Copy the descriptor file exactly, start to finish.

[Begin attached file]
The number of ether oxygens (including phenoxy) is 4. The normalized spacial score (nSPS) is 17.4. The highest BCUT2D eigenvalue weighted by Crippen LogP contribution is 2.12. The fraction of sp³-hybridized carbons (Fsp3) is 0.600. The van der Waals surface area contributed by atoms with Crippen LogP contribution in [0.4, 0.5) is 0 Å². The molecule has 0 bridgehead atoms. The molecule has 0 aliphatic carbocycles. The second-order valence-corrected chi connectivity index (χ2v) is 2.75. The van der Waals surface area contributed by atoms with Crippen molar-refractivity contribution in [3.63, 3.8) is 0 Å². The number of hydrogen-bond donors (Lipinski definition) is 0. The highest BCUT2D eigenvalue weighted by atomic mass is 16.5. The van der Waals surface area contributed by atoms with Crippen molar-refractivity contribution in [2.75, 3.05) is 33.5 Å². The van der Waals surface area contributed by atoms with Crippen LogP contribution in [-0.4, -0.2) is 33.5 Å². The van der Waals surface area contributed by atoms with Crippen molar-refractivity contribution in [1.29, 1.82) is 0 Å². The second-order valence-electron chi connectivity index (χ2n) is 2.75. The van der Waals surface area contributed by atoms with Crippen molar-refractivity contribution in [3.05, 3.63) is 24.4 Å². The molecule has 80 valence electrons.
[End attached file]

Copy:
The number of ether oxygens (including phenoxy) is 4. The normalized spacial score (nSPS) is 17.4. The highest BCUT2D eigenvalue weighted by Crippen LogP contribution is 2.12. The fraction of sp³-hybridized carbons (Fsp3) is 0.600. The van der Waals surface area contributed by atoms with Crippen LogP contribution in [0.4, 0.5) is 0 Å². The molecule has 0 bridgehead atoms. The molecule has 0 aliphatic carbocycles. The second-order valence-corrected chi connectivity index (χ2v) is 2.75. The van der Waals surface area contributed by atoms with Crippen molar-refractivity contribution in [3.63, 3.8) is 0 Å². The number of hydrogen-bond donors (Lipinski definition) is 0. The highest BCUT2D eigenvalue weighted by atomic mass is 16.5. The van der Waals surface area contributed by atoms with Crippen molar-refractivity contribution in [2.75, 3.05) is 33.5 Å². The van der Waals surface area contributed by atoms with Crippen LogP contribution in [-0.4, -0.2) is 33.5 Å². The van der Waals surface area contributed by atoms with Crippen molar-refractivity contribution in [1.29, 1.82) is 0 Å². The second-order valence-electron chi connectivity index (χ2n) is 2.75. The van der Waals surface area contributed by atoms with Crippen molar-refractivity contribution in [3.05, 3.63) is 24.4 Å². The molecule has 80 valence electrons.